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Bell's palsy: Treatment and prognosis in adults

Michael Ronthal, MD
Section Editor
Jeremy M Shefner, MD, PhD
Deputy Editor
John F Dashe, MD, PhD


Bell's palsy is the appellation commonly used to describe an acute peripheral facial palsy of unknown cause. However, the terms "Bell's palsy" and "idiopathic facial paralysis" may no longer be considered synonymous, as herpes simplex virus activation is the likely cause of Bell's palsy in most cases. A peripheral facial palsy is a clinical syndrome of many causes, and evaluation requires more than a superficial examination.

This review will discuss the treatment and prognosis of Bell's palsy (ie, idiopathic facial nerve palsy or facial nerve palsy of suspected viral etiology). Other clinical aspects of this disorder are reviewed separately. (See "Bell's palsy: Pathogenesis, clinical features, and diagnosis in adults".)

The treatment of facial nerve palsy related to Lyme disease is discussed elsewhere. (See "Treatment of Lyme disease", section on 'Facial nerve palsy'.)


The mainstay of pharmacologic therapy for acute idiopathic facial nerve palsy (Bell's palsy) or facial nerve palsy of suspected viral etiology is early short-term oral glucocorticoid treatment. In severe acute cases, combining antiviral therapy with glucocorticoids may improve outcomes. Eye care is important for patients with incomplete eye closure (algorithm 1).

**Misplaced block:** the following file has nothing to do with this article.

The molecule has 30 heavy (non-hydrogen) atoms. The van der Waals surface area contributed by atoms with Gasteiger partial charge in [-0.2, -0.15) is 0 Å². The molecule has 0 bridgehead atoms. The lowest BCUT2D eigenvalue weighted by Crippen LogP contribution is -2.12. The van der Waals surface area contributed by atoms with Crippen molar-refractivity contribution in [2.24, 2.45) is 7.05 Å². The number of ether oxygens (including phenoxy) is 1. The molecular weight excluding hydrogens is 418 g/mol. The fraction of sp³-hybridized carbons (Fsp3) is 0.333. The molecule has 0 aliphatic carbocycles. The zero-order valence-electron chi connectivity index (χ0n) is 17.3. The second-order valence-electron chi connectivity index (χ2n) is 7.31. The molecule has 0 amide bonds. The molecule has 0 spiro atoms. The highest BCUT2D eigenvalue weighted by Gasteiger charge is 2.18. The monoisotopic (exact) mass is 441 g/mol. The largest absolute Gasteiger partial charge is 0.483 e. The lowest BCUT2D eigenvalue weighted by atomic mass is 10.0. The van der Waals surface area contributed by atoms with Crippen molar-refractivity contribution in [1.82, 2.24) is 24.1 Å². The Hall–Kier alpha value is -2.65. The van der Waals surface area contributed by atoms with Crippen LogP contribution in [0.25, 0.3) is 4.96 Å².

Glucocorticoid and antiviral therapy — We recommend early treatment with oral glucocorticoids for all patients with idiopathic facial nerve palsy (Bell's palsy) or facial nerve palsy of suspected viral etiology, consistent with current guidelines [1-4]. Treatment should preferably begin within three days of symptom onset. Our suggested regimen is prednisone (60 to 80 mg/day) for one week.

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Literature review current through: Nov 2017. | This topic last updated: Apr 27, 2017.
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